The beauty of Lake Kerkini

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The most outstanding trip I have taken these past few years was the one to Lake Kerkini, located in the prefecture of Serres (Macedonia, Greece). How can I ever forget the endless straight roads around the lake, the fisherman who offered us a boat ride, the hundreds of flamingos (Phoenicopterus ruber), Dalmatian pelicans and ducks flying over us, the smooth, ripple-less surface of the water upon which were mirrored a rich variety of trees: beech, plane, chestnut, oak, poplar and alder.

Between the towns of Kilkis and Kavala, in the shadow of the giant mountain range of Belles on the border with Bulgaria, and at the junction of two rivers (Strymonas and Kerkinitis) an artificial reservoir was built in 1932, which created a rich fishing area and wildlife sanctuary, the latter now considered one of the top European bird-watching destinations. A realm of visual reflections, water buffalos, pelicans, and of a protected riverside forest, near which filmmaker Theodoros Angelopoulos built an entire village at the bottom of the lake to serve as sets for the film, “The Weeping Meadow”.

A network of channels was also constructed around the artificial lake, which converted the vast rain-fed fields into irrigated farmland. The perimeter of the lake is 60 kilometers, and includes three small ports, on one side those of Kerkini and Mandraki, and on the side by the dam, that of Lithotopos. Around the lake stand the dikes that were constructed to hold back the water of the rivers.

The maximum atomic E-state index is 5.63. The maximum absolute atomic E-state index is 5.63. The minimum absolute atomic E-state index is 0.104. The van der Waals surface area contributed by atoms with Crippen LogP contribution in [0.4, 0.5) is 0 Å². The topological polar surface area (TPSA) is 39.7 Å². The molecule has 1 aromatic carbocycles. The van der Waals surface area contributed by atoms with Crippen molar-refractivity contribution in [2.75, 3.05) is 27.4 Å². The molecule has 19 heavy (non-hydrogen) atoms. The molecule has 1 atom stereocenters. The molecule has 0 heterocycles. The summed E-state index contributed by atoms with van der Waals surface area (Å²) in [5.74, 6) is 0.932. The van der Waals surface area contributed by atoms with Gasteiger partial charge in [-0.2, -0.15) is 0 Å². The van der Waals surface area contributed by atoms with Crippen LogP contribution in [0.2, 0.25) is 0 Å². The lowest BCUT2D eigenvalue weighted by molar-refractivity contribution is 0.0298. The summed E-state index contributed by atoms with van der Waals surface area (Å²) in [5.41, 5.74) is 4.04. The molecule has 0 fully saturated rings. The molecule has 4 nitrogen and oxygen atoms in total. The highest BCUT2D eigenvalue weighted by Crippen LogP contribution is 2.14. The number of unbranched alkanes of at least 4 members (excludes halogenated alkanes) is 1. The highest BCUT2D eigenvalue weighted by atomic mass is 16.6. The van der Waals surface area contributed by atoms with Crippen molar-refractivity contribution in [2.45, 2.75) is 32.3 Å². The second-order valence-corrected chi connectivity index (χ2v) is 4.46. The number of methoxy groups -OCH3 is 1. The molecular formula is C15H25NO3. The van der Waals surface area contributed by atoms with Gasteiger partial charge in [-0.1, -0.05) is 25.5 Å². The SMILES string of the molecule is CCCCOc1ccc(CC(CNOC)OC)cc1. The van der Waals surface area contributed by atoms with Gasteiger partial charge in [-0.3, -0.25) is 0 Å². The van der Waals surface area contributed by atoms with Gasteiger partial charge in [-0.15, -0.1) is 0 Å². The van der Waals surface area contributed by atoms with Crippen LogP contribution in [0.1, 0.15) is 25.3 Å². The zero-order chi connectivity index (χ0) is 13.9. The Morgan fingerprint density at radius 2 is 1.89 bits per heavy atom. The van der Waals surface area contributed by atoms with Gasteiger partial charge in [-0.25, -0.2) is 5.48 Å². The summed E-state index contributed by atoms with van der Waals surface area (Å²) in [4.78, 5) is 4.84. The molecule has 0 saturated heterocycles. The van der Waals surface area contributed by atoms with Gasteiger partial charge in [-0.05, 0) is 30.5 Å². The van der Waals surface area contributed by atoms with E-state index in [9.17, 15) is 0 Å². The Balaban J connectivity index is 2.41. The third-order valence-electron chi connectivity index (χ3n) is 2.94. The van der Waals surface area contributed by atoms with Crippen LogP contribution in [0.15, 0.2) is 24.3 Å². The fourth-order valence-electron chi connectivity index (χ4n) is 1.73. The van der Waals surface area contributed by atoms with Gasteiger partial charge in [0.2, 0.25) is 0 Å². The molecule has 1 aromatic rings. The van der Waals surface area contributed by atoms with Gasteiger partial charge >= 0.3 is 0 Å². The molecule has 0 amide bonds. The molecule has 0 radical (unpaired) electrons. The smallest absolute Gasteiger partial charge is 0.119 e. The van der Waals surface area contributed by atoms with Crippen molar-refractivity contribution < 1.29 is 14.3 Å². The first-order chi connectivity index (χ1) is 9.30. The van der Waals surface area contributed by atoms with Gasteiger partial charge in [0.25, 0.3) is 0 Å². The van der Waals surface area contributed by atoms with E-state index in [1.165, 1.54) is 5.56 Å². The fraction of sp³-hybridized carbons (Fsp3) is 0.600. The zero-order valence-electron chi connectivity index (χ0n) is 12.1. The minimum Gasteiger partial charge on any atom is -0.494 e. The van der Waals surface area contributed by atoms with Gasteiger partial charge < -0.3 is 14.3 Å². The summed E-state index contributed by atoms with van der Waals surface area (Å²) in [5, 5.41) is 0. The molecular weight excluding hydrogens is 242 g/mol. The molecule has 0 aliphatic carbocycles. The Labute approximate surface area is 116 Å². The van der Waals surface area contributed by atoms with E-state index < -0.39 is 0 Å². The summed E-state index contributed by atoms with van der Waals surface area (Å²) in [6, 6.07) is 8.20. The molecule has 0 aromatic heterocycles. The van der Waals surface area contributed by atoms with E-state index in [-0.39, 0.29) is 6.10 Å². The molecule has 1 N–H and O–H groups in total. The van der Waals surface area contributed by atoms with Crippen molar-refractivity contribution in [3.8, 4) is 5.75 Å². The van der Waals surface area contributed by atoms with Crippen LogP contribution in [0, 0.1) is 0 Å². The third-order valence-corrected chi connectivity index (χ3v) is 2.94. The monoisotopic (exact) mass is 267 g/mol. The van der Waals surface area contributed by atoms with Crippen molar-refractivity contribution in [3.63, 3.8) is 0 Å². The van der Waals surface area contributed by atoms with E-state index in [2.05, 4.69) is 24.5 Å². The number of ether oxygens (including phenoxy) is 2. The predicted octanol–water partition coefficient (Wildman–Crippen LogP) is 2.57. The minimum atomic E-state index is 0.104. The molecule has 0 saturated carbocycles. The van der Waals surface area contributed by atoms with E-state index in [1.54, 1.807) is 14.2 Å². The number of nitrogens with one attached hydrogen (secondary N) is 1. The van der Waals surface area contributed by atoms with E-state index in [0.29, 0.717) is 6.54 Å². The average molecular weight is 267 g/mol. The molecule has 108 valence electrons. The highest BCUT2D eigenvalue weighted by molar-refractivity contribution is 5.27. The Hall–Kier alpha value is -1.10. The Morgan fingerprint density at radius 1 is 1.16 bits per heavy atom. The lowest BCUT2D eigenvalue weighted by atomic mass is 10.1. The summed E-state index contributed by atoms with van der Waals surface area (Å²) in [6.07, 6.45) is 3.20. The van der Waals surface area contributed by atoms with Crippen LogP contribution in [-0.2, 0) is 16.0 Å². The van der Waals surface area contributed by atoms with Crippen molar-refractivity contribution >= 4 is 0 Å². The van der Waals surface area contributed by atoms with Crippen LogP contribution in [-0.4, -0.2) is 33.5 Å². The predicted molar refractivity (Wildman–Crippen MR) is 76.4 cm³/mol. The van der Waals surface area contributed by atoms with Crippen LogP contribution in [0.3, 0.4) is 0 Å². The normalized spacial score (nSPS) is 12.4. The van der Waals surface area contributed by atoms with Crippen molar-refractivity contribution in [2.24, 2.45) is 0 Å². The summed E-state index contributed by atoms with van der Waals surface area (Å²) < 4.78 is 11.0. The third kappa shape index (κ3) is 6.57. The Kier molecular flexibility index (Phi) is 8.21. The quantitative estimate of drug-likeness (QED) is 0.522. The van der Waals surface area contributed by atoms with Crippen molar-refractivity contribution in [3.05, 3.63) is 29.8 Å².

In 2006, this important wetland that hosts 1,300 plant species and 300 rare and protected bird species, was declared a National Park. Around 100 traditional boats (known as plaves), ply the water of the lake, and some 15 shacks balance on its banks. Six motorboats provide visitors with tours of the lake. The water buffalo, once indigenous to the area but endangered during the 1970s and 1980s, are now being bred and raised near the lake, due to the growing demand for its milk and low-fat meat, which are beneficial to human health.

In this area, humans are in the minority. Far more numerous are cormorants, mud puddles, clusters of naked trunks, the dikes, the many rushing waters. 17 villages are scattered in the valley and watered by the lake, and which utilize the many charms of each season to their fullest. From here one can visit the forts of Metaxas line of defense built prior to WWII and the thermal spring and spa in the town of Angistro, which are among the few in Greece that attract young people.

In the nearby villages, taverns offer roast carp and fried roaches (freshwater fish), delicious dolmadhes (stuffed grapevine leaves), juicy burgers, and barbecued buffalo meatballs, kavourmas (a delicacy of cured buffalo meat), and authentic kazan dipi (a sweet made buffalo milk). Near the tourist boats at the ports, wandering sellers offer ice cream made of buffalo milk. Stelios Kalesis, an excellent and competent guide to the surroundings of his village, is also owner of the hostel Viglatoras, at Ano Poria, which was converted from an older inn into a traditional hostel. The services he offers have set a good example for the area: local products included in the breakfast, simplicity, warmth, loyalty to tradition. The hostel Oikoperiigitis along with warm hospitality, offers many activities to be enjoyed around the lake.

Julia Klimi

Translation Vicky Anastasiadou
























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